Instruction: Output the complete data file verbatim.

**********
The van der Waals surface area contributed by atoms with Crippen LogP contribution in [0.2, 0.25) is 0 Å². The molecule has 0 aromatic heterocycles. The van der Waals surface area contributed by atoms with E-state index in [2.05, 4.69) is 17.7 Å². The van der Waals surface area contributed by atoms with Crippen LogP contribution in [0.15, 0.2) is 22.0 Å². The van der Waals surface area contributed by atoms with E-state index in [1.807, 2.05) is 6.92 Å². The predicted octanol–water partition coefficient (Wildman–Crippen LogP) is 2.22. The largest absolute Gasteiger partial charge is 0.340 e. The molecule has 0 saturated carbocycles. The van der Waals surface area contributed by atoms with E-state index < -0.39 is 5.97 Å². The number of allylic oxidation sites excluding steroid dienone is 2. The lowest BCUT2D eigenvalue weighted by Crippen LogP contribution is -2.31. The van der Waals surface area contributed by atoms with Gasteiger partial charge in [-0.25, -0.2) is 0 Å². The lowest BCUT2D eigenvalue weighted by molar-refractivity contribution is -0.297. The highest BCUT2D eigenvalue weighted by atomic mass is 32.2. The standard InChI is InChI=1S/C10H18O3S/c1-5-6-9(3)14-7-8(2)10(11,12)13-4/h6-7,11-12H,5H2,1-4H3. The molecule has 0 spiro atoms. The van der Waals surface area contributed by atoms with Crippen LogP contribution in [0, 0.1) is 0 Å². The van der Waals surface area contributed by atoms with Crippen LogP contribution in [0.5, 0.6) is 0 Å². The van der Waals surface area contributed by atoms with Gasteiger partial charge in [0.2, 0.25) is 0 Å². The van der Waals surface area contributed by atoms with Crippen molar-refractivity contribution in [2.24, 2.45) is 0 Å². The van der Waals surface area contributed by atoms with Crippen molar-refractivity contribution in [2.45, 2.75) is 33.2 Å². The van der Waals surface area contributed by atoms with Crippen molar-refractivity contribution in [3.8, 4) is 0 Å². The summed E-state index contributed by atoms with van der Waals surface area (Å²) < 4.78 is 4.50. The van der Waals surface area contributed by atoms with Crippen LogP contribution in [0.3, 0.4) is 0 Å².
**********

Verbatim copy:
The van der Waals surface area contributed by atoms with Crippen LogP contribution in [0.2, 0.25) is 0 Å². The molecule has 0 aromatic heterocycles. The van der Waals surface area contributed by atoms with E-state index in [2.05, 4.69) is 17.7 Å². The van der Waals surface area contributed by atoms with Crippen LogP contribution in [0.15, 0.2) is 22.0 Å². The van der Waals surface area contributed by atoms with E-state index in [1.807, 2.05) is 6.92 Å². The predicted octanol–water partition coefficient (Wildman–Crippen LogP) is 2.22. The largest absolute Gasteiger partial charge is 0.340 e. The molecule has 0 saturated carbocycles. The van der Waals surface area contributed by atoms with E-state index < -0.39 is 5.97 Å². The number of allylic oxidation sites excluding steroid dienone is 2. The lowest BCUT2D eigenvalue weighted by Crippen LogP contribution is -2.31. The van der Waals surface area contributed by atoms with Gasteiger partial charge in [-0.25, -0.2) is 0 Å². The lowest BCUT2D eigenvalue weighted by molar-refractivity contribution is -0.297. The highest BCUT2D eigenvalue weighted by atomic mass is 32.2. The standard InChI is InChI=1S/C10H18O3S/c1-5-6-9(3)14-7-8(2)10(11,12)13-4/h6-7,11-12H,5H2,1-4H3. The molecule has 0 spiro atoms. The van der Waals surface area contributed by atoms with Crippen LogP contribution in [0, 0.1) is 0 Å². The van der Waals surface area contributed by atoms with Crippen LogP contribution in [0.5, 0.6) is 0 Å². The van der Waals surface area contributed by atoms with Gasteiger partial charge in [0.2, 0.25) is 0 Å². The van der Waals surface area contributed by atoms with Crippen molar-refractivity contribution in [2.24, 2.45) is 0 Å². The van der Waals surface area contributed by atoms with Crippen molar-refractivity contribution in [2.45, 2.75) is 33.2 Å². The van der Waals surface area contributed by atoms with Crippen molar-refractivity contribution in [3.8, 4) is 0 Å². The summed E-state index contributed by atoms with van der Waals surface area (Å²) < 4.78 is 4.50. The van der Waals surface area contributed by atoms with Crippen LogP contribution in [0.3, 0.4) is 0 Å².